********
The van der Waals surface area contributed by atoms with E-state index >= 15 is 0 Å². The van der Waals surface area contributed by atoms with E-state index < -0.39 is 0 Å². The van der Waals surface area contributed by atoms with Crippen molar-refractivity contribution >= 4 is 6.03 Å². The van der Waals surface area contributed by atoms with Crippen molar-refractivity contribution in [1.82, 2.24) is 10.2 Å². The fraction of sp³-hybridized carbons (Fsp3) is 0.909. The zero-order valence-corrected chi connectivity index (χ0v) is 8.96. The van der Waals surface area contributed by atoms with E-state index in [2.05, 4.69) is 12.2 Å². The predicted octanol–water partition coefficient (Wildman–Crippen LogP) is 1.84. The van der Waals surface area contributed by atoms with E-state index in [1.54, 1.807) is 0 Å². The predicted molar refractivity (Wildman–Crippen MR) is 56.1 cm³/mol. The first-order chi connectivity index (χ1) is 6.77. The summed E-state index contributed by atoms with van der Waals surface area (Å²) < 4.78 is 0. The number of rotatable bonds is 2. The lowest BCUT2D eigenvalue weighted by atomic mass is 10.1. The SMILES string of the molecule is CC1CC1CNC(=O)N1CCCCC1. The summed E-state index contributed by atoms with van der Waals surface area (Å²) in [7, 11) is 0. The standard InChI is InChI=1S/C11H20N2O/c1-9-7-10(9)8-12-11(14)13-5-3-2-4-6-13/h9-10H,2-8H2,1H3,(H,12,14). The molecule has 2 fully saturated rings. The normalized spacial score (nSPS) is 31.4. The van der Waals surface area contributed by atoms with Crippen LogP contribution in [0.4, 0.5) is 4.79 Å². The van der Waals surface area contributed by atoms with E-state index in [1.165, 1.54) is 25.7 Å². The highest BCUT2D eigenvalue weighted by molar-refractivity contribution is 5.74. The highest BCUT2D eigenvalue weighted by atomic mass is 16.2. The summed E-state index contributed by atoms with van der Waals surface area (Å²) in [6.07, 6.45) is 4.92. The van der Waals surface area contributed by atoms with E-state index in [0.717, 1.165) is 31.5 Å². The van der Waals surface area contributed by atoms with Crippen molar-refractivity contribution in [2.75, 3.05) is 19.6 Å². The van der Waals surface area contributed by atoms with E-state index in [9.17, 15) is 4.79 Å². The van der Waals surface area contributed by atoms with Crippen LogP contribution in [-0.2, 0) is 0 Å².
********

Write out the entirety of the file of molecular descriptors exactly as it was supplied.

The van der Waals surface area contributed by atoms with E-state index >= 15 is 0 Å². The van der Waals surface area contributed by atoms with E-state index < -0.39 is 0 Å². The van der Waals surface area contributed by atoms with Crippen molar-refractivity contribution >= 4 is 6.03 Å². The van der Waals surface area contributed by atoms with Crippen molar-refractivity contribution in [1.82, 2.24) is 10.2 Å². The fraction of sp³-hybridized carbons (Fsp3) is 0.909. The zero-order valence-corrected chi connectivity index (χ0v) is 8.96. The van der Waals surface area contributed by atoms with E-state index in [2.05, 4.69) is 12.2 Å². The predicted octanol–water partition coefficient (Wildman–Crippen LogP) is 1.84. The van der Waals surface area contributed by atoms with E-state index in [1.54, 1.807) is 0 Å². The predicted molar refractivity (Wildman–Crippen MR) is 56.1 cm³/mol. The first-order chi connectivity index (χ1) is 6.77. The summed E-state index contributed by atoms with van der Waals surface area (Å²) < 4.78 is 0. The number of rotatable bonds is 2. The lowest BCUT2D eigenvalue weighted by atomic mass is 10.1. The SMILES string of the molecule is CC1CC1CNC(=O)N1CCCCC1. The summed E-state index contributed by atoms with van der Waals surface area (Å²) in [7, 11) is 0. The standard InChI is InChI=1S/C11H20N2O/c1-9-7-10(9)8-12-11(14)13-5-3-2-4-6-13/h9-10H,2-8H2,1H3,(H,12,14). The molecule has 2 fully saturated rings. The normalized spacial score (nSPS) is 31.4. The van der Waals surface area contributed by atoms with Crippen LogP contribution in [0.4, 0.5) is 4.79 Å². The van der Waals surface area contributed by atoms with E-state index in [1.165, 1.54) is 25.7 Å². The highest BCUT2D eigenvalue weighted by molar-refractivity contribution is 5.74. The highest BCUT2D eigenvalue weighted by atomic mass is 16.2. The summed E-state index contributed by atoms with van der Waals surface area (Å²) in [6.07, 6.45) is 4.92. The van der Waals surface area contributed by atoms with E-state index in [0.717, 1.165) is 31.5 Å². The van der Waals surface area contributed by atoms with Crippen molar-refractivity contribution in [2.75, 3.05) is 19.6 Å². The van der Waals surface area contributed by atoms with E-state index in [9.17, 15) is 4.79 Å². The van der Waals surface area contributed by atoms with Crippen LogP contribution in [-0.2, 0) is 0 Å².